The Literary Gazette (1836) states that “The Diorama, owing to some accident to the machinery, could only exhibit a partial (private) glance at the new subject yesterday—The Village of Alagna, and Swiss mountain scenery. The portion we saw, however, is wonderfully fine; and when the Avalanche is brought to act, in a preceding view, it will be the most extraordinary of these exhibitions.”

“On Thursday, the Swiss valley of Alagna was added to the fine Diorama of Santa Croce; and produced from first to last a most impressive effect. The night view of the devoted town, with its lights gradually extinguished, the rising of the howling storm, the alarm from the steeple of the church, the rolling of thunder, and the fall of the dread avalanche, are equal to imagination and almost to reality. The break of morning and the altered face of the valley, the buried habitations and inhabitants, the choked up lake, and the general picture of desolation, appeal powerfully to the feelings. The exhibition is altogether one of great beauty and interest; and never was more skill displayed in this striking walk of Art.”

The Daguerre-Bouton Diorama, reopened in Paris in 1833, Mont Blanc being shown after views of the Black Forest. Alexandre Dumas mentions it in Impressions de Voyage, while the popularity is further indicated by the fact that one of Mont Blanc, exhibited for many years at Chamonix, has only recently been dismantled (1937).

At Berne, in 1827, Liddiard (Tour in Switzerland) enjoyed a small-scale diorama of the Rigi at Sunrise. “First of all, you see the mountain under the influence of twilight, or ‘darkness visible,’ then under that of various tints which accompany the approach of day, till every peak is resplendent with glorious light . . . very close to nature, and far more interesting than any of the dioramas I have seen in London.”

Cosmoramas

A cosmorama is an improved peepshow, a good oil-painting being placed behind a large convex glass, a tridimensional effect resulting from the spherical aberration. Between lens and views a black frame cuts off peripheral rays, and the picture is seen as if through an opening.

Mont Blanc with its Mer de Glace, a feature at the Cosmorama (London) in 1838 . . . “by its illusion makes you feel as if in the middle of it—minus the cold.” Mt. St. Bernard had been the attraction in 1831.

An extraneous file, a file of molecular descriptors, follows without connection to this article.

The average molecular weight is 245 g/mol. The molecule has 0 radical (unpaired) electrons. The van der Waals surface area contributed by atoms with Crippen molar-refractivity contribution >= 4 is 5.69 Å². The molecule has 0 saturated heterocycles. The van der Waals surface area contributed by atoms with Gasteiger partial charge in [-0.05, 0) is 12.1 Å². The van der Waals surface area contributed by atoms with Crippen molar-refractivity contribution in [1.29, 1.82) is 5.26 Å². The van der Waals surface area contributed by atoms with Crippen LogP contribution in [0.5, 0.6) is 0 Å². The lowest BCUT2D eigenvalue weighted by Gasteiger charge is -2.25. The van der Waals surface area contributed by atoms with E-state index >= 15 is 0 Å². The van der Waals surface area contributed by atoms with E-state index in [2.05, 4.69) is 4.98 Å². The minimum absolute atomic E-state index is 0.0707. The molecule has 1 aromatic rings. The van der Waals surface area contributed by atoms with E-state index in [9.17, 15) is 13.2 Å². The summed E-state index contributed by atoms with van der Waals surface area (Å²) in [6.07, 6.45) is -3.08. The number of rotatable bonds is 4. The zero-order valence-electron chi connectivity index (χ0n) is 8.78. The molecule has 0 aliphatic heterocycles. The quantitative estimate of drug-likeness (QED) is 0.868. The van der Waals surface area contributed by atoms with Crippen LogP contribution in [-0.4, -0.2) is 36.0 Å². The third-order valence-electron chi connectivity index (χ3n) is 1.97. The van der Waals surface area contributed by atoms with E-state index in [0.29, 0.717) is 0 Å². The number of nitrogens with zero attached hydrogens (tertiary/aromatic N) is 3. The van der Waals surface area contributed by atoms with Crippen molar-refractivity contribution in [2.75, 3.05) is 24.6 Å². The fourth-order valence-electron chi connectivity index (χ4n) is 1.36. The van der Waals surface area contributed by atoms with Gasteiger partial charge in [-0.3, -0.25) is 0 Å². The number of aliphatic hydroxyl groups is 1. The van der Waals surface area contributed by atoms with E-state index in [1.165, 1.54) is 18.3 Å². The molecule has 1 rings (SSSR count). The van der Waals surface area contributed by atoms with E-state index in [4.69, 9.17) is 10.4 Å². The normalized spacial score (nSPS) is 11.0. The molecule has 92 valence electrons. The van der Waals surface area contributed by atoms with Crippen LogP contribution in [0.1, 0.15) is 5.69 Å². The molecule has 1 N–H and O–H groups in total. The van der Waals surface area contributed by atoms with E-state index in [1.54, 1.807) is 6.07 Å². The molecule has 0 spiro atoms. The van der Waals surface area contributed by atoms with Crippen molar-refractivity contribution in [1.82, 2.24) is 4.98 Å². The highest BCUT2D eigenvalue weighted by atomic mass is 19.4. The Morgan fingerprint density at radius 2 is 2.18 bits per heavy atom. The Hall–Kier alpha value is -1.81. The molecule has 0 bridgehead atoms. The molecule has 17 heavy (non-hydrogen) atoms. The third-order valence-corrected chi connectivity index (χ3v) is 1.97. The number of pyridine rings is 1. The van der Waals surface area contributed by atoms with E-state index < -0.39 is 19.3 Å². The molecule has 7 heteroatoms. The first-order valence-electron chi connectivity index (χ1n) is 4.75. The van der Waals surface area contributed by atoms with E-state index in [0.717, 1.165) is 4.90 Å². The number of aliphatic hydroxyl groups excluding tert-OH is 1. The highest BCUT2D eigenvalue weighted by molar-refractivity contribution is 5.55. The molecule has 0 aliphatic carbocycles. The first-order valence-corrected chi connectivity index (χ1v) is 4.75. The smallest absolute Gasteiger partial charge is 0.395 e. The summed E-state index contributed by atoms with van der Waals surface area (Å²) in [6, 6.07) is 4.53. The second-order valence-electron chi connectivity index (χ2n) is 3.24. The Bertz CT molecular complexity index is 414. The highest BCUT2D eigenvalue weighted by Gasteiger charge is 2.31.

A child’s toy, Miniature Mont Blanc, was accompanied by a handbook edited by Mme. de Chatelain (2nd edit., London, 1855). “Most of our youthful readers, of those at least who reside in London, are acquainted with the external appearance of Egyptian Hall. They will, therefore, at once perceive that our Little Theatre, as far as outward features are concerned, is a tolerably correct copy of the front of the building. They have likewise, no doubt, heard of Albert Smith’s Mont Blanc . . . Now, of course, we do not pretend that, on so small a scale as our tiny theatre, we can vie with the grandeur of Mr. Beverley’s views, any more than we can borrow Mr. Smith’s happy knack of narrating; but on looking through the glazed aperture on the front of the building, the youthful spectator will see a complete miniature transcript of Albert Smith’s room, even including the portrait of the clever lecturer himself; and the views, faithfully copied on a reduced scale, will be successfully shown.”

In the collection of M. Paul Payot, of Chamonix, there is a small peepshow Ascent of Mont Blanc, made of paper in the fashion of a hollow concertina (so-called Vues d’Optique, made in Paris about 1825). When this is stretched out, one looks through a round hole at an interior series of colored “wings” on which portions of the mountain, together with a climbing party, are seen as if in perspective.

The Alpine panoramas and dioramas have vanished; a few of the ancient reliefs are still to be seen in museums, overshadowed by splendid modern examples based on contoured maps and stereoscopic photographs. But, from these exhibits, fading in memory, our fore-runners learned their way across glacial passes from one valley to the next, and their contribution to the sport of mountaineering should not be allowed to pass unnoticed.

 Through the courtesy of M. Paul Gilliand, we have received a photograph of this model, the Geneva section also possessing one of the St. Gott- hard by Exchaquet. The Mont Blanc relief (1:34,000) is illustrated in J. P. von Berchem’s Itinéraire de la vallée de Chamonix. From that of the St. Gotthard (1: 16,666) was made the map for C. de Mechel’s Itinéraire du St. Gotthard (1795). Exchaquet also made a relief of the vicinity of Aigle (1: 15,000), a smaller one of Lake Geneva, and one of the Diablerets (150 × 150 cm.), an example of the latter being preserved in Berne. A detailed description of this work will be found in Journal de Lausanne, December 1st, 1787. Charles-François Exchaquet is mentioned by B. Studer (Geschichte der Physische Geographie der Schweiz, 439), by H. Dübi (Wyt- tenbach und seine Freunde, 75), by H. F. Montagnier (“Early History of the Col du Géant,” A.J., 33, 363), as well as in a biographical study in Die Alpen, xi (1935), 187; so Coolidge (Swiss Travel, 173) would seem to be mistaken in ascribing the reliefs to Henri Abram Exchaquet (1742- 1814), Freshfield (Life of de Saussure) following the same error. Even Montagnier (loc. cit.) was unaware that any of these reliefs still existed.

2Probably by Louis Albert Bacler-d' Albe (1761-1824), who had lived for seven years at Sallanches and had become Napoleon’s chief topographer.

3 The director of the Royal Scottish Museum states that the relief was one of a number of models destroyed about twenty years ago because of their bad condition and exaggerated vertical scale.